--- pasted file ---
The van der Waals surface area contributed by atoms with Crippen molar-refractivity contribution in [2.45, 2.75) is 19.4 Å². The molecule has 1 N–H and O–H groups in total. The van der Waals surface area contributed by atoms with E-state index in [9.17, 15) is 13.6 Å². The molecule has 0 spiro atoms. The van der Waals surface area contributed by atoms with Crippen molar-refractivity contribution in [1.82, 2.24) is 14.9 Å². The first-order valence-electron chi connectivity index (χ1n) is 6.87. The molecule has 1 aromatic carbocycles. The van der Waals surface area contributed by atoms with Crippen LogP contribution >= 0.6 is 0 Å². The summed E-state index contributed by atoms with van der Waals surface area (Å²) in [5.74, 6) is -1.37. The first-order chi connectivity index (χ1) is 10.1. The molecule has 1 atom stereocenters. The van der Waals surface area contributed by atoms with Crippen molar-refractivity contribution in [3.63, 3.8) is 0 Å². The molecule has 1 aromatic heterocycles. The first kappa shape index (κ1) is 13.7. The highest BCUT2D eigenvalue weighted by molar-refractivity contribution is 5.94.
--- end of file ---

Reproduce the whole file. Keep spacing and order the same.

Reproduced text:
The van der Waals surface area contributed by atoms with Crippen molar-refractivity contribution in [2.45, 2.75) is 19.4 Å². The molecule has 1 N–H and O–H groups in total. The van der Waals surface area contributed by atoms with E-state index in [9.17, 15) is 13.6 Å². The molecule has 0 spiro atoms. The van der Waals surface area contributed by atoms with Crippen molar-refractivity contribution in [1.82, 2.24) is 14.9 Å². The first-order valence-electron chi connectivity index (χ1n) is 6.87. The molecule has 1 aromatic carbocycles. The van der Waals surface area contributed by atoms with Crippen LogP contribution >= 0.6 is 0 Å². The summed E-state index contributed by atoms with van der Waals surface area (Å²) in [5.74, 6) is -1.37. The first-order chi connectivity index (χ1) is 10.1. The molecule has 1 atom stereocenters. The van der Waals surface area contributed by atoms with Crippen molar-refractivity contribution in [3.63, 3.8) is 0 Å². The molecule has 1 aromatic heterocycles. The first kappa shape index (κ1) is 13.7. The highest BCUT2D eigenvalue weighted by molar-refractivity contribution is 5.94.